We can see it’s a desolate place, or was. And we can guess that any conflict with that many warring parties must be messy, confusing, and dangerous. Why would they all be there, fighting? My first guess would be that there’s something of value? Natural resources, maybe? Oil?

Or just as likely, it probably has a geographical significance. Control of a major body of water? Access to a port, or a military high ground? Maybe some or all of these things, as you wouldn’t get a global crusade of treasure-loving-war mongers fighting against each other in a god-forsaken land for nothing.

That’s the lesson we can learn, when we engage with history. Our troubles and triumphs are not as unique as we’d like to believe. Occasionally, I admit I’ll get caught up in the moment. The Arab Spring was such a time.

The optimism blinded me to the reality: Men with guns rule the day. They always have, and they always will. The best we can achieve is a society where the rule of law dictates who gets to use the guns, and when. We have that here in America, and I get to live in peace. (For which I am extremely grateful.)

But we too have been an imperial power, and unspeakable evil has been committed in our name. In the name of Freedom.

So let’s all hope that this latest international crisis ends swiftly, and well. Let’s hope the people of Crimea can go back to a more peaceful existence, and that the Russian tanks roll back to Moscow.

But I won’t be holding my breath. That’s for sure.

Calvary camp, looking towards Kadikoi

Calvary camp, looking towards Kadikoi

Lieutenant-Colonel Lord Burghersh, C.B.

Lieutenant-Colonel Lord Burghersh, C.B.

General Cissé, chief of the staff to General Bosquet, & aide-de-camp

General Cissé, chief of the staff to General Bosquet, & aide-de-camp

Colonel Doherty, officers & men of the 13th Light Dragoons

Colonel Doherty, officers & men of the 13th Light Dragoons

Ismail Pacha on horseback, with Turkish officers

Ismail Pacha on horseback, with Turkish officers

Zoave and officer of the Saphis

Zoave and officer of the Saphis

Cornet Wilkin, 11th Hussars

Cornet Wilkin, 11th Hussars

Balaklava, from Guard's Hill

Balaklava, from Guard’s Hill

Lieutenant Yates, 11th Hussars

Lieutenant Yates, 11th Hussars

The valley of the shadow of death

The valley of the shadow of death

Interview with MOPA curator Chantel Paul

- - Art

Jonathan Blaustein: Thanks so much for agreeing to chat. I was hoping you might be able to give our audience the inside scoop on how an exhibition takes shape, from idea to execution.

MOPA just had the big opening for its second triennial, on which you were the lead curator, called “Staking Claim.

American Lake, WA G3, 2011 Matthew Brandt Chromogenic print soaked in American Lake water ©Matthew Brandt, Courtesy of Gilad and Rachel Segal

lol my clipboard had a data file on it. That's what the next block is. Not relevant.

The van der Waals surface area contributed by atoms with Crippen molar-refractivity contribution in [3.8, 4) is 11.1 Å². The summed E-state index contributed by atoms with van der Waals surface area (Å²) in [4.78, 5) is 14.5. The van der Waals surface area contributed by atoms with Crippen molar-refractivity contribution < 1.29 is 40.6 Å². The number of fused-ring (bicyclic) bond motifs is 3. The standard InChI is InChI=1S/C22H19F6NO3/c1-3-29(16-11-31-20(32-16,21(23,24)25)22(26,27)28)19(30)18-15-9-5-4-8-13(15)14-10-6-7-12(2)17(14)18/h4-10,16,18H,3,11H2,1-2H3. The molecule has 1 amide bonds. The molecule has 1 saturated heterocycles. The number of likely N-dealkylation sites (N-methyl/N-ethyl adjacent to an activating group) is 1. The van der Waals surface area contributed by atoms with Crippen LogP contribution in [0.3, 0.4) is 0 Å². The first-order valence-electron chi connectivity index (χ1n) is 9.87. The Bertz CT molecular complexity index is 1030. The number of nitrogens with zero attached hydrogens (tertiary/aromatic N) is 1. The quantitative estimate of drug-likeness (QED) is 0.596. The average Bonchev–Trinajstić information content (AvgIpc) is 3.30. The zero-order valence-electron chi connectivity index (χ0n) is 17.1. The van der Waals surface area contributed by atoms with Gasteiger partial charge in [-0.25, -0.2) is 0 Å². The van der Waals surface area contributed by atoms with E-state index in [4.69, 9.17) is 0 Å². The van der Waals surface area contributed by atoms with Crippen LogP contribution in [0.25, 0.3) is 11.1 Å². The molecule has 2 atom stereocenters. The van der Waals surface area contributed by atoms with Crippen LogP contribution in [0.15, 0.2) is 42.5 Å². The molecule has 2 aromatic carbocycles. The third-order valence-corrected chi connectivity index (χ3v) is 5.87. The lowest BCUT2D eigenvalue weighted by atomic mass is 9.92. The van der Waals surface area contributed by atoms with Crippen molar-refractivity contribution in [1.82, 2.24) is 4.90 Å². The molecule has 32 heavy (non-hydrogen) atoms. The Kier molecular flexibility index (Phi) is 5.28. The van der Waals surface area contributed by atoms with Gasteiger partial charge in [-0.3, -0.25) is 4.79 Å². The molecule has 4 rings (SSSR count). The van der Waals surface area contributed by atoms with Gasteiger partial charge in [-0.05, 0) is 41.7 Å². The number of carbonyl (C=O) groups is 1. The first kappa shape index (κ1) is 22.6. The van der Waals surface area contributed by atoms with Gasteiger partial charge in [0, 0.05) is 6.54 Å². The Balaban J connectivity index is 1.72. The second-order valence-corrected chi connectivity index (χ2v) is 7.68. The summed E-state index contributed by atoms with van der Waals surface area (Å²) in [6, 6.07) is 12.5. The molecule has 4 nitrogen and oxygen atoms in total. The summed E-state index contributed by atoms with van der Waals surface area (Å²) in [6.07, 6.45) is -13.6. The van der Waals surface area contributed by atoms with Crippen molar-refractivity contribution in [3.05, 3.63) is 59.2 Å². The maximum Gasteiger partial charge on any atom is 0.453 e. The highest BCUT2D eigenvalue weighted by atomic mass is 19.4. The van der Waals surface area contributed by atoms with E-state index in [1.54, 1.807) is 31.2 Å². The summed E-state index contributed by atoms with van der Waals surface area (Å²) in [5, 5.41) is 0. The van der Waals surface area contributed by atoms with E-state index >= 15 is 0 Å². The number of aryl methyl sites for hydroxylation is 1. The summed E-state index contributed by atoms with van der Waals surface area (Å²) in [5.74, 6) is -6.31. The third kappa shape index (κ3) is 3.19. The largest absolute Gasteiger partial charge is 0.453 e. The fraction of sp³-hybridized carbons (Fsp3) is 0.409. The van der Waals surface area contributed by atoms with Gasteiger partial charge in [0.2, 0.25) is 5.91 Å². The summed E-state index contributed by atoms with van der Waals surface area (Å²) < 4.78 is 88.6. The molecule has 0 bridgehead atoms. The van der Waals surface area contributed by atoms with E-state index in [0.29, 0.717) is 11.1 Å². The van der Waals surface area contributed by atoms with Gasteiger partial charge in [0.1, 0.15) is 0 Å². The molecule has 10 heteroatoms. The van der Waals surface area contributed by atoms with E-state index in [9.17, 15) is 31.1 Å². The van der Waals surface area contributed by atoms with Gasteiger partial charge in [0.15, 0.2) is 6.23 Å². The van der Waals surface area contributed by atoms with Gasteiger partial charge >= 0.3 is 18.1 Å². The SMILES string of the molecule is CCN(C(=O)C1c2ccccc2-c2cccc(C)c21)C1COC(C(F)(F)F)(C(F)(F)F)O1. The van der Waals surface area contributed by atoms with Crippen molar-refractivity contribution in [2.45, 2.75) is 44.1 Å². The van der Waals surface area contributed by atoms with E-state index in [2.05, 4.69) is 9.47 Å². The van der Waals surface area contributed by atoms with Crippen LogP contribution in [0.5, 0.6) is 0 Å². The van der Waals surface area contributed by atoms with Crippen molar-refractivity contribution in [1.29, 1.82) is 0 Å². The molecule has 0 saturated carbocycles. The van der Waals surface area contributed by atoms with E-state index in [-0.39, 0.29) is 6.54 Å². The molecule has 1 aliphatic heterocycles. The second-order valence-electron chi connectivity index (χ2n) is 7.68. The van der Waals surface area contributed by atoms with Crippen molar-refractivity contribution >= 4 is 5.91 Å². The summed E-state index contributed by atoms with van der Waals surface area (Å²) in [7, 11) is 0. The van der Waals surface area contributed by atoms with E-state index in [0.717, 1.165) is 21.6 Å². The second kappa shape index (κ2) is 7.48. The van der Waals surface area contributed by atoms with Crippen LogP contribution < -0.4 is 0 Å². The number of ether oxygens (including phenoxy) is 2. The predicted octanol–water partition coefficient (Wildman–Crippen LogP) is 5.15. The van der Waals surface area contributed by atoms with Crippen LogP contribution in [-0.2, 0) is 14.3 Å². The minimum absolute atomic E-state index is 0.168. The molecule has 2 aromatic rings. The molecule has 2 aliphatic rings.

Around the Bend, 2012 Susan Burnstine Archival pigment print Courtesy of the artist.

Dusk #57, 2010 Mark Ruwedel Gelatin silver print Courtesy of the artist and Gallery Luisotti

Luminaria: Midday Winter Solstice Barrow, AK. Electric, 2012 Christina Seely Archival pigment print Courtesy of the artist

#82.948842 Detroit, MI. 2009, 2011 Doug Rickard Archival pigment print Courtesy of the artist and Stephen Wirtz Gallery

Untitled #9238-e, 2011 Todd Hido Chromogenic print Courtesy of the artist and ROSEGALLERY

JB: Staking Claim is a California invitational, so you’re only showing work from artists who work in or are based in California?

Chantel Paul: Right. It’s artists who live in or are based in California. The work does not have to be created about the State or in the State.

JB: How did you go about choosing artists in a State filled with, what, 40 million people? Have you hit that number yet? It’s got to be close by now.

CP: I reached out to galleries and institutions I know who have a continued or sole focus on contemporary photography. As far reaching as Jackson Fine Art and Yossi Milo, to the Portland and Seattle Art Museums, and the Getty Center. Also, the galleries at 49 Geary Street in San Francisco, and all the main galleries you’d think of in California for contemporary photography.

I also talked with folks like the Museum of Latin American Art. I was trying to broaden the reach, so that we could get names that we hadn’t heard of. I also spoke to certain individuals and independent dealers who know what’s going on out there.

JB: But you didn’t ask me.

CP: I didn’t.

JB: No. But you probably should have, in retrospect. Right?

CP: I could have. Yes. I also started the process in April of 2012. That’s when I started concepting the list of nominators, and asked people to return it by July of that year.